Jarvso went for the hard route when they set out to build their park. Instead of letting a group of experienced riders create trails on their own, trails that tend to end up way too advanced and hardcore for most riders, they set out to create a bike park that not only caters to the upper echelon of bike riders, but also to those that are trying downhill and freeride mountain biking for the very first time.

“About 80% of the people in a bike park are intermediate riders or even beginners", Pro claims. “You can’t build a park for just a core group of riders", Loov fills in, “It’s not a feasible business model. It’s kind of like skiing, the whole family should be able to enjoy a day’s riding in the park."

Today, three season’s into operations and moving into its fourth full swing, the Jarvso Bike Park has grown far beyond the founder’s wildest expectations. Last year the park saw close to 10,000 biker days, and an increase in rental bikes to a total of 50. Numbers of course dwarfed by those of Whistler and Morzine, but still extremely respectable for a relatively small park in the Swedish countryside, more than three hours from the closest major city in a country that lacks a solid and widespread biking tradition. And the numbers keep growing, with no apparent end in sight as the word spreads throughout central Sweden. Because if you’ve been to Jarvso once, you’re most likely to return again. It’s that good. This time you’ll to bring your friends…and then they’ll bring a few other friends the next time around.

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jarvso sweden bike mtb_-7

The number of trails have now grown to eleven, with everything from the super easy beginner trail Monica, to the gap and drop infested mayhem of Lite For Liten. All built in close cooperation with Gravity Logic.

[part title="Jarvso | Swedish Delight - Page 4..."]

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jarvso sweden bike mtb_-16

Every day a small trail crew tirelessly sets out to smooth out any damage caused by nasty weather or biker traffic. Braking bumps? Na, not here. Pot holes? Nope, not those either. And if a jump proves to not work out as well as expected it gets fixed until it does so. The flow and the quality of the riding simply comes first and last here. Jarvso takes pride in being one of the most well shaped parks, not in Sweden, not in Europe, but in the world. It’s simply that good.

Even though the relatively small number of trails, Jarvso has a variety that few parks in the world can match. And with a bit of imagination and puzzling different pieces of trails together that number grow substantially. In fact, riding Jarvso creates a similar feeling to that of Whistler. The quantity of trails or the massive vertical can’t be found here for obvious reasons. But as far as the quality of the trails go, or the diversity, it’s not far behind. Jarvso has used every tiny bit of its relatively small hill to its advantage. It’s non–stop action from the get go to the very last pedal stroke. There are no dead spots, the trails are packed with action all the way from top to bottom. Basically, Jarvso is a mini–Whistler, morphed into the Swedish countryside.

What’s even more impressive is the seemingly endless imagination of the trail builders. Jarvso has turned into something of a testing ground for Tom Pro and the Gravity Logic team to try out new and wacky ideas for the first time. With the installation of the newly constructed jump trail, Twist Twist, this coming summer, trail building has been taken to a whole new level. The name is scarily fitting, it’s bike riding cranked up to eleven. It’s yet another trail that cements Jarvso’s place as one of the most progressive and exciting bike parks in the world today.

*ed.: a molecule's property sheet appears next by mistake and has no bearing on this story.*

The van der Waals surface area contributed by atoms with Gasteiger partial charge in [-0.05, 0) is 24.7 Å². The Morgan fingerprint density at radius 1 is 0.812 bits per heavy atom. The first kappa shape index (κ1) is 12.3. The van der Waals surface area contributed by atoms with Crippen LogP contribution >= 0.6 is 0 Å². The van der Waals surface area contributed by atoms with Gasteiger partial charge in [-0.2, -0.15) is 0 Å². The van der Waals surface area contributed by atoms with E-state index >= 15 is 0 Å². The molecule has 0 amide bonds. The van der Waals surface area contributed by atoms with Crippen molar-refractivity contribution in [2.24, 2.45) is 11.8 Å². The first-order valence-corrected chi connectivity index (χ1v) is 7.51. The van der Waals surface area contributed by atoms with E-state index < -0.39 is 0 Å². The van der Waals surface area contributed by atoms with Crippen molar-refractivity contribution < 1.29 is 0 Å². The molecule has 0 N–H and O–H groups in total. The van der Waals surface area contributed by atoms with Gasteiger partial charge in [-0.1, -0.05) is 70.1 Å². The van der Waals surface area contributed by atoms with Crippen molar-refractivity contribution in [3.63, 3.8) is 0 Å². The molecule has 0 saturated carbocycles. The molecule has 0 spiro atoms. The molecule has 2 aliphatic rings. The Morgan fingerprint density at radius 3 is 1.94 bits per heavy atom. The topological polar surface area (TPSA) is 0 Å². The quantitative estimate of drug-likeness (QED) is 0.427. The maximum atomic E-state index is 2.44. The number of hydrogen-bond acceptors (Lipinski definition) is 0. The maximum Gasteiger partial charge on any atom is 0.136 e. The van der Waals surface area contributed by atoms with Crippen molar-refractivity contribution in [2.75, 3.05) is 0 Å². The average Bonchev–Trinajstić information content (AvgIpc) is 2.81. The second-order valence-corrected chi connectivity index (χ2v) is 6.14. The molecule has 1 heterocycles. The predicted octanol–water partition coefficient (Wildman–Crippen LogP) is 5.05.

Whatever the future holds fro Jarvso, one thing still remains the same for the time being; that quirky old chair lift. It’s a slow but beautiful ride. From my rusty seat up in the air, I see a seemingly endless pine forest spreading out as far as I can see in every direction with small red farming houses dotting the few clearings in the otherwise dense forest. Sweden at it’s most Swedish.

I get off the chairlift, jump on my bike and head for a small ladder bridge leading onto a super fast rock slab with plenty of twists and turns. A short pitch of open gravel road shoots me into the trees once again into a tight left handed berm.

This is En Tuff Brud (A Tough Chick, another Barbro Svensson ‘classic’), a hand built, very flowy, singletrack packed with alternative lines, a myriad of small boulders and more features than you can shake a stick at.

Rolling rock to right hander. Left onto a gigantic timber bridge, three metres up in the air above Barbro. Super steep roll–down into more rocks as the suspension fights to stay on top of things. Small doubles. Another left onto a 360º bridge. Bounce between even more rocks and roots, this time only faster than before.

Rob Cocquyt portraited in Järvsö, Sweden. Photographed in October 2009.
Rob Cocquyt portraited in Järvsö, Sweden. Photographed in October 2009.

My hands are shaking, neurotransmitters flooding and clogging my system. The corners of my mouth start twitching until I reach a hysterical state of giggle. I get back on the rattling lift without even thinking twice about it. That’s what Jarvso does to you. It’s mind boggling to think that a little over three years ago, this whole thing didn’t even exist. And now this. What comes next? I can’t even imagine. We’ve only heard the beginning of the fantastic tale of the little bike park in the depth of the Swedish woods so far, of Barbro and her songs and family. What I do know is, I want to hear more of it all.


The bike park

Eleven trails for all skill levels. 200 metres of vertical.

What bike?

Jarvso's trails work well with everything from a sturdy enduro bike to a full–on DH sled. Just bring whatever you're most comfortable on, it's more a matter of personal taste and preference than the trails.

Bike rentals and shop

Scott Gambler 20 bikes for rent, including safety gear and protection. The park also has a fully stocked work shop with experienced mechanics should something break down on your bike.

Bike park information

More info at www.jarvsobergscykelpark.se or phone +46 651 76 91 92 (English spoken).

Getting there

Jarvso lies three hours driving north of Stockholm. Take the E4 freeway to Tonnebro, then highway 83 to Jarvso.

There’s a daily morning train from Stockholm central that makes a stop in Jarvso. www.sj.se

The Harjedalingen bus is another convenient means of transport from Stockholm. harjedalingen.se

Staying there

There’s a number of well priced lodging alternatives right next to the bike park. en.jarvso.se